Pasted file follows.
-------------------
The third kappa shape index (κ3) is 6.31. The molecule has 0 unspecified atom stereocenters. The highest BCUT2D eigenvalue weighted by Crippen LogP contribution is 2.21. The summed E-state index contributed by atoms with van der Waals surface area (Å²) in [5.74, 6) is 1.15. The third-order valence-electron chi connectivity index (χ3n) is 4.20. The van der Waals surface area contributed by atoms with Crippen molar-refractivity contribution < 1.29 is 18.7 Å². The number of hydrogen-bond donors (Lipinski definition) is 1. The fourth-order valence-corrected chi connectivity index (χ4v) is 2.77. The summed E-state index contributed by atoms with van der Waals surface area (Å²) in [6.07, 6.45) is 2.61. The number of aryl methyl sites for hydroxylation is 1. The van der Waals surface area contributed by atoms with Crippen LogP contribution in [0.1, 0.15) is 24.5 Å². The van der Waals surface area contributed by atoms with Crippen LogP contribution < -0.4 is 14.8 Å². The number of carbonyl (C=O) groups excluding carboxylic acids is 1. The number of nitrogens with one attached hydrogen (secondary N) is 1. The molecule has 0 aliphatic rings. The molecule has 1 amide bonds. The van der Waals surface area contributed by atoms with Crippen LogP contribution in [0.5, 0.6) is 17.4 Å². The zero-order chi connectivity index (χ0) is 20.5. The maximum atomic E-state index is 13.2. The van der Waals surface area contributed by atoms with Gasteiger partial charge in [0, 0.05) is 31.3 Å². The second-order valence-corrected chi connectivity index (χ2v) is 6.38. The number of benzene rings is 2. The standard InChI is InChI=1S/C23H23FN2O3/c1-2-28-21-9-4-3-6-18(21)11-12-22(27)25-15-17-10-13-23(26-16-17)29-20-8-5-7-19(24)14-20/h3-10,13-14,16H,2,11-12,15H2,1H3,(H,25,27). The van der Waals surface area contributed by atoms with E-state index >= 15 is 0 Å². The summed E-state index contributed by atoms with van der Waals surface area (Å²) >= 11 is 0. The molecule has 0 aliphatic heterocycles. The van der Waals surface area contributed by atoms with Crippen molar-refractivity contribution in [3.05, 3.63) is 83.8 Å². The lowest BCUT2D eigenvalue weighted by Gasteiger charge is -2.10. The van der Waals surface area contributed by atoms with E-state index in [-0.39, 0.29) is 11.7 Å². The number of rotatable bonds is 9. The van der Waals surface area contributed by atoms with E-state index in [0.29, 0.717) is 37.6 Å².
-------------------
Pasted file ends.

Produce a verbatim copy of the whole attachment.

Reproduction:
The third kappa shape index (κ3) is 6.31. The molecule has 0 unspecified atom stereocenters. The highest BCUT2D eigenvalue weighted by Crippen LogP contribution is 2.21. The summed E-state index contributed by atoms with van der Waals surface area (Å²) in [5.74, 6) is 1.15. The third-order valence-electron chi connectivity index (χ3n) is 4.20. The van der Waals surface area contributed by atoms with Crippen molar-refractivity contribution < 1.29 is 18.7 Å². The number of hydrogen-bond donors (Lipinski definition) is 1. The fourth-order valence-corrected chi connectivity index (χ4v) is 2.77. The summed E-state index contributed by atoms with van der Waals surface area (Å²) in [6.07, 6.45) is 2.61. The number of aryl methyl sites for hydroxylation is 1. The van der Waals surface area contributed by atoms with Crippen LogP contribution in [0.1, 0.15) is 24.5 Å². The van der Waals surface area contributed by atoms with Crippen LogP contribution < -0.4 is 14.8 Å². The number of carbonyl (C=O) groups excluding carboxylic acids is 1. The number of nitrogens with one attached hydrogen (secondary N) is 1. The molecule has 0 aliphatic rings. The molecule has 1 amide bonds. The van der Waals surface area contributed by atoms with Crippen LogP contribution in [0.5, 0.6) is 17.4 Å². The zero-order chi connectivity index (χ0) is 20.5. The maximum atomic E-state index is 13.2. The van der Waals surface area contributed by atoms with Gasteiger partial charge in [0, 0.05) is 31.3 Å². The second-order valence-corrected chi connectivity index (χ2v) is 6.38. The number of benzene rings is 2. The standard InChI is InChI=1S/C23H23FN2O3/c1-2-28-21-9-4-3-6-18(21)11-12-22(27)25-15-17-10-13-23(26-16-17)29-20-8-5-7-19(24)14-20/h3-10,13-14,16H,2,11-12,15H2,1H3,(H,25,27). The van der Waals surface area contributed by atoms with E-state index >= 15 is 0 Å². The summed E-state index contributed by atoms with van der Waals surface area (Å²) >= 11 is 0. The molecule has 0 aliphatic heterocycles. The van der Waals surface area contributed by atoms with Crippen molar-refractivity contribution in [3.05, 3.63) is 83.8 Å². The lowest BCUT2D eigenvalue weighted by Gasteiger charge is -2.10. The van der Waals surface area contributed by atoms with E-state index in [-0.39, 0.29) is 11.7 Å². The number of rotatable bonds is 9. The van der Waals surface area contributed by atoms with E-state index in [0.29, 0.717) is 37.6 Å².